Leemiller
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Re: Annual Vacation Budget

Postby Leemiller » Tue Jan 10, 2017 12:09 pm

Rodc wrote:
TheEternalVortex wrote:Lately it's been $0 ;). No desire to travel with toddlers.


A great winter vacation with toddlers (if you live somewhere with tough winters) can be driving to the nearest hotel with a pool, even if it is just five miles. :)


Agree. We've really enjoyed doing this, my only issue is sometimes the heated pools aren't as heated as I'd like.

Leemiller
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Re: Annual Vacation Budget

Postby Leemiller » Tue Jan 10, 2017 12:09 pm

Rodc wrote:
TheEternalVortex wrote:Lately it's been $0 ;). No desire to travel with toddlers.


A great winter vacation with toddlers (if you live somewhere with tough winters) can be driving to the nearest hotel with a pool, even if it is just five miles. :)


Agree. We've really enjoyed doing this, my only issue is sometimes the heated pools aren't as heated as I'd like.

SQRT
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Re: Annual Vacation Budget

Postby SQRT » Tue Jan 10, 2017 12:17 pm

Rodc wrote:
Exterous wrote:I don't think you need to have won the game already to spend a significant amount money on it. I think 'On the way to winning' is more than sufficient. If you're on track with your desired plan and desired retirement age why not spend the money on something you like? Lots of stories out there about people putting those things off until retirement only to die before or shortly after retiring.


Agree. Lots of gray area here of course. But we did not take expensive vacations when our kids were young - trips to see family and camping mostly. It was important to save for retirement and college.

But three things happened.

1) Our financial goals were coming along nicely. Not in the bag, but would take a pretty big surprise to get seriously derailed.

2) The kids were getting older and we really enjoy traveling with them and they are enthusiastic travelers, and they would not be around forever. Indeed now that they are well into high school it is getting very hard to schedule family vacations so I am glad we did not put off too many vacations. We could and likely will take some trips with them as adults but it just gets harder to schedule as they get older and possibly too expensive for some trips as they get married and have kids and the numbers grow.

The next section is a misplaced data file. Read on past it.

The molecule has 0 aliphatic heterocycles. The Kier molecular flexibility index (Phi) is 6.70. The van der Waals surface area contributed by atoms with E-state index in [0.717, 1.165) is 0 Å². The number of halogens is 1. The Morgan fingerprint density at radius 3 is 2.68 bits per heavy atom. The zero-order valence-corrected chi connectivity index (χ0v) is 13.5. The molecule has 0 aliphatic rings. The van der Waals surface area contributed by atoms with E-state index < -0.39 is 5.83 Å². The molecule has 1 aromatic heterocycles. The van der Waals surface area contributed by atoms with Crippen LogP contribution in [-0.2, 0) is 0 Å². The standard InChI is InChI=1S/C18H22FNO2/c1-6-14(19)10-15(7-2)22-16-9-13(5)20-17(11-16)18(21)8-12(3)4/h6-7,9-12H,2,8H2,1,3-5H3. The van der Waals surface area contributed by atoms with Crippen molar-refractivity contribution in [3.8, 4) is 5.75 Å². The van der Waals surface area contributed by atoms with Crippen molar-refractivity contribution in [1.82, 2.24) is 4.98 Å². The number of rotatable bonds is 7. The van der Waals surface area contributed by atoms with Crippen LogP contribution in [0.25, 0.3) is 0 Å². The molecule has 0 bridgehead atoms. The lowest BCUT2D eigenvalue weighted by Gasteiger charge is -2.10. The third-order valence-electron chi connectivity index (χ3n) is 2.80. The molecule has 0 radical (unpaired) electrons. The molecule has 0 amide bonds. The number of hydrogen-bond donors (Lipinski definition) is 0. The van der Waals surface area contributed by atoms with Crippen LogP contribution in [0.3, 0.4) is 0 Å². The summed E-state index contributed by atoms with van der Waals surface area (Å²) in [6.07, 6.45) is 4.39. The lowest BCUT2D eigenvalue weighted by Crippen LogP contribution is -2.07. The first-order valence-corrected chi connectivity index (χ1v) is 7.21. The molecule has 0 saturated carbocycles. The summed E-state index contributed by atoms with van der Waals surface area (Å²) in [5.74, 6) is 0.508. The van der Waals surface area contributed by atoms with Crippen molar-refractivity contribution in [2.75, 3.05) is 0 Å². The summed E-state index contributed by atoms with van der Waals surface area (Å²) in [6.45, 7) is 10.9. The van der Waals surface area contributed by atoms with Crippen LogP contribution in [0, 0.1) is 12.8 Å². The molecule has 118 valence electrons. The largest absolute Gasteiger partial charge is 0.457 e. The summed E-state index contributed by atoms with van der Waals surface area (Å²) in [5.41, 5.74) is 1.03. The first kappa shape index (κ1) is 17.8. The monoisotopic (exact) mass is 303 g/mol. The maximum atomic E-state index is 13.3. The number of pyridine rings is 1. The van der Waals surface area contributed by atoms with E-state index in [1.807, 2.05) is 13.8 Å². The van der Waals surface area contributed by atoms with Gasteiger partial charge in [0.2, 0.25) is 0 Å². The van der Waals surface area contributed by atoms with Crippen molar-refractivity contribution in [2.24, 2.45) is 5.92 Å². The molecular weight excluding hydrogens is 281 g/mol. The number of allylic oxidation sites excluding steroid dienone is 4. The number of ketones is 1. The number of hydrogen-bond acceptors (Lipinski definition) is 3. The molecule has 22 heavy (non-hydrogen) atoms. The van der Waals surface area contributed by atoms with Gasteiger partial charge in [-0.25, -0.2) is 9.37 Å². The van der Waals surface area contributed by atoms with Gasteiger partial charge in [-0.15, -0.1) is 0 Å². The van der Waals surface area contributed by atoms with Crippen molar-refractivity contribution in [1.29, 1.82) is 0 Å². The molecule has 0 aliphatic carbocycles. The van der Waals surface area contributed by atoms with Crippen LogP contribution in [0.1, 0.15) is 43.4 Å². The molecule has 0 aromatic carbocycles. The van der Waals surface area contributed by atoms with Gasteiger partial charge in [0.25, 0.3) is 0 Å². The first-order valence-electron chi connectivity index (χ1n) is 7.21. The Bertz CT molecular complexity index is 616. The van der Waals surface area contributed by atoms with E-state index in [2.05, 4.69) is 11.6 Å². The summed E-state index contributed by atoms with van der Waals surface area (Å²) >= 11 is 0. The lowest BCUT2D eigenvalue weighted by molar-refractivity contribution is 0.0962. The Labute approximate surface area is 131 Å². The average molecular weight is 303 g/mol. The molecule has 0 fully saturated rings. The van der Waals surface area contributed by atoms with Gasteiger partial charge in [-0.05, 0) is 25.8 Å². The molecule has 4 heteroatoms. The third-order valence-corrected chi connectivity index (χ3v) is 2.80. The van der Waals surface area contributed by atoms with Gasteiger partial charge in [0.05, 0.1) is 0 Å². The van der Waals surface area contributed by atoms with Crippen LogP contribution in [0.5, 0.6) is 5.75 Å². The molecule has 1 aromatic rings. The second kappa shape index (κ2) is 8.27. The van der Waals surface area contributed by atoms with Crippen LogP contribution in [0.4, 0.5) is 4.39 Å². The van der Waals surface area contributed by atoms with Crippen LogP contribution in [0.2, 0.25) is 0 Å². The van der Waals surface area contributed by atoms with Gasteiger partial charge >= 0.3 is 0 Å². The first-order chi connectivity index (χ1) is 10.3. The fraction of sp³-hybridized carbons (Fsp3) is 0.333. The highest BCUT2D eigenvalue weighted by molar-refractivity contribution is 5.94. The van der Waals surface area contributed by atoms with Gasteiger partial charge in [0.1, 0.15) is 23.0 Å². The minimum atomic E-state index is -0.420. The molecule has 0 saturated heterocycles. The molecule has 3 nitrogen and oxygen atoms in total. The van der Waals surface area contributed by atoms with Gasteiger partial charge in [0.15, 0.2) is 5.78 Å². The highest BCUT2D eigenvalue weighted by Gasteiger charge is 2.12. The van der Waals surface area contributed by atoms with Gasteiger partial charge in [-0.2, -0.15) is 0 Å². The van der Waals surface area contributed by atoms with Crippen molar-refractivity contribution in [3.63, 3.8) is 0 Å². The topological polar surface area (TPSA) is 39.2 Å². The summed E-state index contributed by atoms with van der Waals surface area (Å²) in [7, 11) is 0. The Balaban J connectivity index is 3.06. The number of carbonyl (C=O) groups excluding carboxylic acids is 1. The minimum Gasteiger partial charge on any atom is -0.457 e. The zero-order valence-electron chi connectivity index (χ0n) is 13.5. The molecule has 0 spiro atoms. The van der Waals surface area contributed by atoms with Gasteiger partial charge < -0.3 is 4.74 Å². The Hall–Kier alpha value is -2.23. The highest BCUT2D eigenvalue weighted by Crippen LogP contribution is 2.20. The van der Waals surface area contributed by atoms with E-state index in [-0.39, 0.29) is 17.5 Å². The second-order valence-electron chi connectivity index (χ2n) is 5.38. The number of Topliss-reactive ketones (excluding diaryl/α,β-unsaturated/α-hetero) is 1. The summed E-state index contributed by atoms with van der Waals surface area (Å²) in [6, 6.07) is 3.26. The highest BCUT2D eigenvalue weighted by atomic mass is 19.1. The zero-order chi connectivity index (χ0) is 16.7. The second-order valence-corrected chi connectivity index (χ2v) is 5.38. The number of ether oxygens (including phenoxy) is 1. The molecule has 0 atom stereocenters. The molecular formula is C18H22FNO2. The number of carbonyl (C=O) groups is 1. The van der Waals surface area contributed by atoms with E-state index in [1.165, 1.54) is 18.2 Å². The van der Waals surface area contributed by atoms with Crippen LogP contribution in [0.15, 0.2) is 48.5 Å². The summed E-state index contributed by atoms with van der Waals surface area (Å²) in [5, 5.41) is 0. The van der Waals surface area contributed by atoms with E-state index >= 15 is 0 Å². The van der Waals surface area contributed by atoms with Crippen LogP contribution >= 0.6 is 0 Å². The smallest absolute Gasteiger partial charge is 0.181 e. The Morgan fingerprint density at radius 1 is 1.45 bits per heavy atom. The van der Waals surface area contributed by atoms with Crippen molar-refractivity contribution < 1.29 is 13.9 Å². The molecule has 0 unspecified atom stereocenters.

3) We saw too many people our own age getting serious life changing health problems or dying. Living poor now to live rich later started looking more and more risky.

With items 1 and 3 it was clear we could balance spending more now with modest risk vs waiting which has its own risks. We decided better to have a good amount of fun now, while the getting was good, even if it delayed retirement a little or meant a little less retirement income later.

Some delayed gratification is good. But infinite delayed gratification (as in you die young or become disabled young so what you put off can never be done) is not so good.


Agree with your sentiment. I really enjoy travelling with family and (sometimes) friends. Have taken my 32 year old daughter and her husband on several "special" trips. Really fun and it will create wonderful memories both for us and them. I view this as creating a portfolio of memories that my daughter can cherish when we are gone. A little immortality for us perhaps? Lots of photo books.

We have a particularly deluxe trip planned for Sept. We wanted to get this one in before they start a family. Crossing on QM2, several days in Paris, then week on a "Barge" in southern France. Very expensive but we can afford it and can't take it with us.

leonard
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Re: Annual Vacation Budget

Postby leonard » Tue Jan 10, 2017 1:04 pm

stoptothink wrote:
leonard wrote:
stoptothink wrote:
leonard wrote:
Stormbringer wrote:Experiences > things. When you are old and grey you will treasure your memories, particularly if they involved family and friends.


I don't know. I nice guitar I get to play for hundreds of hours or a Sea Kayak I've paddled a lot would greatly outweigh a trip that begins and ends in a cramped plane full of germs. But, those trips give us the benefit of filling up those FB pages with pictures.


Enough with that very vague statement. The hundreds of hours spent playing your guitar isn't an experience? Pretty much the one and only vice my wife and I have is exercise equipment; we have a pretty high-end garage gym. Do the experiences exercising with my wife and showing my kids how to bring less to my life and provide less of a memory than our vacations?